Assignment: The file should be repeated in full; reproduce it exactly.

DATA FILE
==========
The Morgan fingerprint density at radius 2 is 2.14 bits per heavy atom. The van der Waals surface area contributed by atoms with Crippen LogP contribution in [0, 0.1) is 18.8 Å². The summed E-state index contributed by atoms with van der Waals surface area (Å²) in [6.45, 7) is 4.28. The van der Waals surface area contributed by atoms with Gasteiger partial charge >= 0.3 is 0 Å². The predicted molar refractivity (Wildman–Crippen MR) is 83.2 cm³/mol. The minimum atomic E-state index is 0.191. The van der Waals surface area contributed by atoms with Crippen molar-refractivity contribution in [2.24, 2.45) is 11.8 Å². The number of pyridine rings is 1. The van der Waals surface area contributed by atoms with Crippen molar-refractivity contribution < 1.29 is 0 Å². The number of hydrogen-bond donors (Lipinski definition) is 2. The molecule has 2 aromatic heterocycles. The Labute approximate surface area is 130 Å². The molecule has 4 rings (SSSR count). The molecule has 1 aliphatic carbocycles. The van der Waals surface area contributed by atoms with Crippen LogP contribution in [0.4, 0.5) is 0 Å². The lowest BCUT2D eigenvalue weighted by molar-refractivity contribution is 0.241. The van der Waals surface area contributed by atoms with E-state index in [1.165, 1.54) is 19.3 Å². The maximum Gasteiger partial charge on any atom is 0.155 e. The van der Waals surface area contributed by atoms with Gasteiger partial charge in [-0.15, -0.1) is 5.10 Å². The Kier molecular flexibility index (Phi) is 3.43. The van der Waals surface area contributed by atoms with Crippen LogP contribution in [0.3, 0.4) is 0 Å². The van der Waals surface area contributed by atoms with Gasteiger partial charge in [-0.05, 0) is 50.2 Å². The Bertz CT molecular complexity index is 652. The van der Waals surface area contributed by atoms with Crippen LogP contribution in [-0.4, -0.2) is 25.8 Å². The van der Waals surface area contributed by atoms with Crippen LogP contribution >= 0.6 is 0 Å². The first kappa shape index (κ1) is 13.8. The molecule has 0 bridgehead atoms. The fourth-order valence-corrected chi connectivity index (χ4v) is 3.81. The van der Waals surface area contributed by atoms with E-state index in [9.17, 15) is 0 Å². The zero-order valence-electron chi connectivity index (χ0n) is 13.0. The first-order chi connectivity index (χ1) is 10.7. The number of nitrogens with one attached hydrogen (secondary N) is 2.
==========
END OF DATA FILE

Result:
The Morgan fingerprint density at radius 2 is 2.14 bits per heavy atom. The van der Waals surface area contributed by atoms with Crippen LogP contribution in [0, 0.1) is 18.8 Å². The summed E-state index contributed by atoms with van der Waals surface area (Å²) in [6.45, 7) is 4.28. The van der Waals surface area contributed by atoms with Gasteiger partial charge >= 0.3 is 0 Å². The predicted molar refractivity (Wildman–Crippen MR) is 83.2 cm³/mol. The minimum atomic E-state index is 0.191. The van der Waals surface area contributed by atoms with Crippen molar-refractivity contribution in [2.24, 2.45) is 11.8 Å². The number of pyridine rings is 1. The van der Waals surface area contributed by atoms with Crippen molar-refractivity contribution < 1.29 is 0 Å². The number of hydrogen-bond donors (Lipinski definition) is 2. The molecule has 2 aromatic heterocycles. The Labute approximate surface area is 130 Å². The molecule has 4 rings (SSSR count). The molecule has 1 aliphatic carbocycles. The van der Waals surface area contributed by atoms with Crippen LogP contribution in [0.4, 0.5) is 0 Å². The lowest BCUT2D eigenvalue weighted by molar-refractivity contribution is 0.241. The van der Waals surface area contributed by atoms with E-state index in [1.165, 1.54) is 19.3 Å². The maximum Gasteiger partial charge on any atom is 0.155 e. The van der Waals surface area contributed by atoms with Gasteiger partial charge in [-0.15, -0.1) is 5.10 Å². The Kier molecular flexibility index (Phi) is 3.43. The van der Waals surface area contributed by atoms with Crippen LogP contribution in [0.3, 0.4) is 0 Å². The van der Waals surface area contributed by atoms with Gasteiger partial charge in [-0.05, 0) is 50.2 Å². The Bertz CT molecular complexity index is 652. The van der Waals surface area contributed by atoms with Crippen LogP contribution in [-0.4, -0.2) is 25.8 Å². The van der Waals surface area contributed by atoms with Crippen LogP contribution >= 0.6 is 0 Å². The first kappa shape index (κ1) is 13.8. The molecule has 0 bridgehead atoms. The fourth-order valence-corrected chi connectivity index (χ4v) is 3.81. The van der Waals surface area contributed by atoms with E-state index in [9.17, 15) is 0 Å². The zero-order valence-electron chi connectivity index (χ0n) is 13.0. The first-order chi connectivity index (χ1) is 10.7. The number of nitrogens with one attached hydrogen (secondary N) is 2.